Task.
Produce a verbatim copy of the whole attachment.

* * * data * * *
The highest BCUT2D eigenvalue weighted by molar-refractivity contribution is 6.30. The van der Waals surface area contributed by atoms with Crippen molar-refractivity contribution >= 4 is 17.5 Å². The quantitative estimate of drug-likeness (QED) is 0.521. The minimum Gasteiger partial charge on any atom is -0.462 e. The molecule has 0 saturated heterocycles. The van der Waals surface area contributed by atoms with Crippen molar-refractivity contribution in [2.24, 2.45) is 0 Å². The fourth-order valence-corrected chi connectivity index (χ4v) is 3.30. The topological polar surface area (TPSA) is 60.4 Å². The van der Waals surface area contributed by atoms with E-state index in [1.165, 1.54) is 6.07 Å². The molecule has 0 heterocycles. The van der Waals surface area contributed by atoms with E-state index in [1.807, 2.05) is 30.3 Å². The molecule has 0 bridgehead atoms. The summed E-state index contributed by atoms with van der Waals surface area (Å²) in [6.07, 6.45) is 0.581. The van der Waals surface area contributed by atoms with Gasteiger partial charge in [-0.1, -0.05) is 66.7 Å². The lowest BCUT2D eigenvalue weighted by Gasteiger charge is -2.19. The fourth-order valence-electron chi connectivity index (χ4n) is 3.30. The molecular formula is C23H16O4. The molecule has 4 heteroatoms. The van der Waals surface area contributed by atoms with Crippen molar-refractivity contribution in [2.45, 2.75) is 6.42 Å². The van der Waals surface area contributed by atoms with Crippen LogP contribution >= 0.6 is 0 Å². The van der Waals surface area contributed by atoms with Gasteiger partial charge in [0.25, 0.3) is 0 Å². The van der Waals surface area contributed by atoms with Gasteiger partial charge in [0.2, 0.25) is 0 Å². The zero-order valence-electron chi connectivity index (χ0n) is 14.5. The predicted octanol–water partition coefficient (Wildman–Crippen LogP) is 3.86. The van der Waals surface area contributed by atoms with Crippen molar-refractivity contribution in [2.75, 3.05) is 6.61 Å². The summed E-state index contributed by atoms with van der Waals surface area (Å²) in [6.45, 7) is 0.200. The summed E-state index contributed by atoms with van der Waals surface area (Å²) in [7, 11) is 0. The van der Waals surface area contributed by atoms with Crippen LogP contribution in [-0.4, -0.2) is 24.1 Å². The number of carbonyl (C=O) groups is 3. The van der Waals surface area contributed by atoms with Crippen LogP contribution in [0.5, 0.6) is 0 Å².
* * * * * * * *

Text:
The highest BCUT2D eigenvalue weighted by molar-refractivity contribution is 6.30. The van der Waals surface area contributed by atoms with Crippen molar-refractivity contribution >= 4 is 17.5 Å². The quantitative estimate of drug-likeness (QED) is 0.521. The minimum Gasteiger partial charge on any atom is -0.462 e. The molecule has 0 saturated heterocycles. The van der Waals surface area contributed by atoms with Crippen molar-refractivity contribution in [2.24, 2.45) is 0 Å². The fourth-order valence-corrected chi connectivity index (χ4v) is 3.30. The topological polar surface area (TPSA) is 60.4 Å². The van der Waals surface area contributed by atoms with E-state index in [1.165, 1.54) is 6.07 Å². The molecule has 0 heterocycles. The van der Waals surface area contributed by atoms with E-state index in [1.807, 2.05) is 30.3 Å². The molecule has 0 bridgehead atoms. The summed E-state index contributed by atoms with van der Waals surface area (Å²) in [6.07, 6.45) is 0.581. The van der Waals surface area contributed by atoms with Gasteiger partial charge in [-0.1, -0.05) is 66.7 Å². The lowest BCUT2D eigenvalue weighted by Gasteiger charge is -2.19. The fourth-order valence-electron chi connectivity index (χ4n) is 3.30. The molecular formula is C23H16O4. The molecule has 4 heteroatoms. The van der Waals surface area contributed by atoms with Crippen molar-refractivity contribution in [2.45, 2.75) is 6.42 Å². The van der Waals surface area contributed by atoms with Crippen LogP contribution >= 0.6 is 0 Å². The van der Waals surface area contributed by atoms with Gasteiger partial charge in [0.25, 0.3) is 0 Å². The van der Waals surface area contributed by atoms with Gasteiger partial charge in [0.2, 0.25) is 0 Å². The zero-order valence-electron chi connectivity index (χ0n) is 14.5. The predicted octanol–water partition coefficient (Wildman–Crippen LogP) is 3.86. The van der Waals surface area contributed by atoms with Crippen molar-refractivity contribution in [2.75, 3.05) is 6.61 Å². The summed E-state index contributed by atoms with van der Waals surface area (Å²) in [6.45, 7) is 0.200. The summed E-state index contributed by atoms with van der Waals surface area (Å²) in [7, 11) is 0. The van der Waals surface area contributed by atoms with Crippen LogP contribution in [-0.4, -0.2) is 24.1 Å². The number of carbonyl (C=O) groups is 3. The van der Waals surface area contributed by atoms with Crippen LogP contribution in [0.5, 0.6) is 0 Å².